These words, written by John Leland as an ode to the triumphant Henry VII of England as he entered Worcester on a horse caparisoned with the arms of Cadwalader in 1486, ends for the people of Britain a centuries-long wait for the return of their long prophesied hero king, the Mab Darogan, or ‘Son of Destiny’. Henry carried the dragon standard into battle just as Owain Glyndwr had in 1400, but, unlike Owain, he succeeded in passing through Wales and overthrowing the last Plantagenet king, Richard III (1452 – 1485) at Bosworth.
Henry’s victory coincided with the posthumous publication of Sir Thomas Malory’s (d. 1471) Le Morte d’Arthur, the first substantial English Arthurian opus of the Middle Ages. Malory’s volumes would provide another leaping-off point for future Arthurian authors and poets, but if it aided Henry at all then it was by invoking the spirit of Arthur when Henry was doing much the same, instituting the office of the Rouge Dragon Pursuivant to honour Cadwalader the day before his coronation and highlighting his Arthurian heritage to justify his rule. Helpfully, his Welsh lineage was impeccable: he was a descendent of Llywelyn the Great’s seneschal Ednyfed Fychan; he was the blood of the one-time dominant prince in Wales, Rhys ap Gruffydd; and his grandfather Owain ap Maredudd ap Tewdwr had established the family brand by abandoning Welsh naming conventions and settling on a fixed surname – Tudor.
Owen Tudor, as he became known, was one of the few Welshmen who managed to rise above his station, becoming bodyguard (and later husband) to Catherine of Valois, the daughter of France’s King Charles VI and widow to Henry V (1387 – 1422). Social and political mobility was difficult for Welshman in England at the time. In retaliation for their uprisings, the English Parliament under Henry IV (1367 – 1413) passed a series of penal laws that severely restricted the rights of Welshmen in England: “They could not acquire property in land within or near the boroughs; they could not serve on juries; intermarriage between them and the English was forbidden; they could not hold office under the Crown; no Englishman could be convicted on the oath of a Welshman.”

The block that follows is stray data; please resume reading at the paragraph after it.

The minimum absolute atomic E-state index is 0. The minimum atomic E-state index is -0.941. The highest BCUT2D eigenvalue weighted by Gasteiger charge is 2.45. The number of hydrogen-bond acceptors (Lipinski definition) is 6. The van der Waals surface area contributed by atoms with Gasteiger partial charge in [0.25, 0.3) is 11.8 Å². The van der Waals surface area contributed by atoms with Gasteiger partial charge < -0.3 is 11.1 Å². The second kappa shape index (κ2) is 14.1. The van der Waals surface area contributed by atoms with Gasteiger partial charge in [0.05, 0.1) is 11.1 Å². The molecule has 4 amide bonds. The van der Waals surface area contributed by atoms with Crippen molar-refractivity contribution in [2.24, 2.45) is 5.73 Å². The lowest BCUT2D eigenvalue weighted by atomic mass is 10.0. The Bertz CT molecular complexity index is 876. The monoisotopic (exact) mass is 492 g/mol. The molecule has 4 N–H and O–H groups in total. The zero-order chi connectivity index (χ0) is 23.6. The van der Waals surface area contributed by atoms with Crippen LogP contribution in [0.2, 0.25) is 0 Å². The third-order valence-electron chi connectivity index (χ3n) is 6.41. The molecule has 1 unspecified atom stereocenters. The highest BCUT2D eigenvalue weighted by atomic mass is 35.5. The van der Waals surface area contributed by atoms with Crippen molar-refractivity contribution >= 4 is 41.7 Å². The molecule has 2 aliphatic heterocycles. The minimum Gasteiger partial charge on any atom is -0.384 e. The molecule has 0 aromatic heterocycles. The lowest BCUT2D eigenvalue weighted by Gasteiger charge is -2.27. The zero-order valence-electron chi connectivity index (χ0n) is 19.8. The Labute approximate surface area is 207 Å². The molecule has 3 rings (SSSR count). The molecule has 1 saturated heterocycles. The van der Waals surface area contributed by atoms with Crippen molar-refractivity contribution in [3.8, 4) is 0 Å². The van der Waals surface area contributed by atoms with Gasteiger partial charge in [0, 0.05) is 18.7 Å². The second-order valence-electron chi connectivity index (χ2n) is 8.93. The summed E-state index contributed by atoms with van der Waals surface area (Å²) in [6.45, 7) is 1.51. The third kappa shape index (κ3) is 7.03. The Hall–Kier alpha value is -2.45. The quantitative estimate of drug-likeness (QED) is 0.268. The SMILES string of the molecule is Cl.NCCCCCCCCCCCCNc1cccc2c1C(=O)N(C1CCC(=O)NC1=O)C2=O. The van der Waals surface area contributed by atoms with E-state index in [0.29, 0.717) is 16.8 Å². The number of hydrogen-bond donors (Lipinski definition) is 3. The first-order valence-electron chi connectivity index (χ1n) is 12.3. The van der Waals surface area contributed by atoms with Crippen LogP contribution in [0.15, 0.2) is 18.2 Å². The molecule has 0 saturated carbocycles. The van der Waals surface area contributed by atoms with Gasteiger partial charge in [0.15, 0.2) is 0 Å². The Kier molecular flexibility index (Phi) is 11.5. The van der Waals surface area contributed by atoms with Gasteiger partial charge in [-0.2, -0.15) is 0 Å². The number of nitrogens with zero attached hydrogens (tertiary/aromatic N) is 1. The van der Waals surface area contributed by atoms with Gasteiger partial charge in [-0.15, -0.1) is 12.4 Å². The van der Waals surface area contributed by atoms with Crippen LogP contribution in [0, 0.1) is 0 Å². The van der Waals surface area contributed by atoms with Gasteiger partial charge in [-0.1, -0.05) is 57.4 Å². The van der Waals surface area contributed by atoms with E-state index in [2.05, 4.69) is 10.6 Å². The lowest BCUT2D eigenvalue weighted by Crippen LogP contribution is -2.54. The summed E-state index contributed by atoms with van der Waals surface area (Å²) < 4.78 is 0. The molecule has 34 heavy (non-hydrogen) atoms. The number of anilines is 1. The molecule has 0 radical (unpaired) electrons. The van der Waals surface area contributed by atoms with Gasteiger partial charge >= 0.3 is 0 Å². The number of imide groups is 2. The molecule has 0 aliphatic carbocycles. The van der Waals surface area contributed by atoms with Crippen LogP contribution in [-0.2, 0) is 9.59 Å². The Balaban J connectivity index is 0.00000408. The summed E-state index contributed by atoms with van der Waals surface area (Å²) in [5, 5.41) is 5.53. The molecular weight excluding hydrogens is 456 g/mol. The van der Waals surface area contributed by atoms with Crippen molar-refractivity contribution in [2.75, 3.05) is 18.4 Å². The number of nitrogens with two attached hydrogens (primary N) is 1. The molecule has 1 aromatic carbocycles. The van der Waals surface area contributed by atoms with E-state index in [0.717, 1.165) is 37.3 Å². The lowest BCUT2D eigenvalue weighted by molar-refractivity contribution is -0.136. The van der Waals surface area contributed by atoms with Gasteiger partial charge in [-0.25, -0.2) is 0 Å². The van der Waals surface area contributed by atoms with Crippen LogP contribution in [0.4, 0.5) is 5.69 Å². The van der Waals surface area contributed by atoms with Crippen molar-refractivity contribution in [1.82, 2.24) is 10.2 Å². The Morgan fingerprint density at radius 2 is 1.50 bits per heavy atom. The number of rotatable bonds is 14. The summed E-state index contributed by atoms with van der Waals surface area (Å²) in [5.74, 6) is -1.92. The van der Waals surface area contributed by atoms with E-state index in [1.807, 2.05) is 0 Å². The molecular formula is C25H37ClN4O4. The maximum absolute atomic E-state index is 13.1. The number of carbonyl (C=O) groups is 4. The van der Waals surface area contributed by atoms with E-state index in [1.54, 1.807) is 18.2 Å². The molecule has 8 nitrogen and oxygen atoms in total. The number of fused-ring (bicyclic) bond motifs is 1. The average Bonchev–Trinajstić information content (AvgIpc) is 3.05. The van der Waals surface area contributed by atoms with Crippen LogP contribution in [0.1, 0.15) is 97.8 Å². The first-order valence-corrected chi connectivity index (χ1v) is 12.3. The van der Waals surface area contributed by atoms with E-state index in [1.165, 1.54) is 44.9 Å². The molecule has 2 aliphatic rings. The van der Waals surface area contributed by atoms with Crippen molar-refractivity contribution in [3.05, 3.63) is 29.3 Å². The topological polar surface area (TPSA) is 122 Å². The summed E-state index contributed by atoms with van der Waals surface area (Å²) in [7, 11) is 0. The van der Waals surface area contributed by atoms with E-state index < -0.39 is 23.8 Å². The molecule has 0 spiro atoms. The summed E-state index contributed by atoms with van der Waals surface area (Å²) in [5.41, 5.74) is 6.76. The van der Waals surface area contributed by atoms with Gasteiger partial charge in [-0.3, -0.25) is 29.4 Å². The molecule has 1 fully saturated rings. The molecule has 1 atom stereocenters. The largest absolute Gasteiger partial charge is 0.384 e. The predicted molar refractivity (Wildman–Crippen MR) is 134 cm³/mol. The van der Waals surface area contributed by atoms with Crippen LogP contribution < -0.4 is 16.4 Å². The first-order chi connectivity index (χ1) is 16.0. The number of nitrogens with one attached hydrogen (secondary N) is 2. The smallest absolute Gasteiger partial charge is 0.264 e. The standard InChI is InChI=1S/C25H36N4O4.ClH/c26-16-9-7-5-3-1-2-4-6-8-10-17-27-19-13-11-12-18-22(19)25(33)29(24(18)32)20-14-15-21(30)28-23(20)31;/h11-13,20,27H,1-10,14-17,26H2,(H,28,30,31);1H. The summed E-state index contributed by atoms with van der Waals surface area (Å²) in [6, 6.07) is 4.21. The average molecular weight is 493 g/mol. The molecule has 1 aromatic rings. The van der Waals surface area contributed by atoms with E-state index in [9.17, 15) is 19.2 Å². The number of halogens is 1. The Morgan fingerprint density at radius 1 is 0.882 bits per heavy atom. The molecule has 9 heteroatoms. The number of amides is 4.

Though foreign wars and domestic troubles created a demand for Welsh soldiers and therefore allowed for citizenship to be granted to a commanding few, the common Welshman found himself handicapped due to the discriminating laws for generations. When the Tudors assumed the throne of England under Henry VII they did so not as a new dynasty but as a continuing one – a restoration rather than an establishment; the kin of King Arthur back in power after hundreds of years of obscurity and near-insignificance as Welsh lords and princes.
But the Tudors were not unique in their ‘heroic’ Welsh bloodline. Welsh and Cornish dynasties had been claiming descent from Arthur for centuries in order to justify privileges and inheritances. One family of esteem in Mawgan, the Carminows, became entangled in legal difficulties with Richard le Scrope (c.1327 – 1403) when it was discovered both families bore the same coat of arms – the Carminows were able to argue that they inherited the heraldry from their ancestor Arthur, whereas Scrope could only trace his to the Norman Conquest. Henry VII’s wife, Elizabeth of York, was likewise related to Welsh royalty, her ancestor Roger Mortimer having married Gladys Ddu, daughter of Llywelyn ap Iorwerth. Her father and uncle, Edward IV and Richard III, could also claim descent from Llywelyn and other notables like Rhodri ap Merfyn (likewise known as ‘Rodri the Great’ and referred to in the Annals of Ulster as ‘King of the Britons’) and, eventually, as the legends go, Cadwalader, Arthur, and Brutus. The Wriothesley Garter Book, a compilation of Tudor armorials and genealogies assembled by Sir Thomas Wriothesley, corroborates the Yorkist Welsh lineage as well as that of the Lancastrians. Richard III might have proclaimed that the white boar adorning his livery represented Arthur, just as Henry identified himself with the red dragon of Cadwalader, but he made no claim that we know of, and it likely would have faltered when regarded against Henry VII’s more immediate Welsh ancestry and name. Richard’s own survival cult was brief. Edward Halle (1497 – 1547) reported that while Henry was campaigning in Wales “certain malicious and cruel persons … blased abrode and noised daily amongest the vulgare people that kyng Richard (which was openely sene dead) was yet liuyng and desired aide of the common people to repossesse his realme and roiall dignitie.” But rumours of his survival died as suddenly as they arose.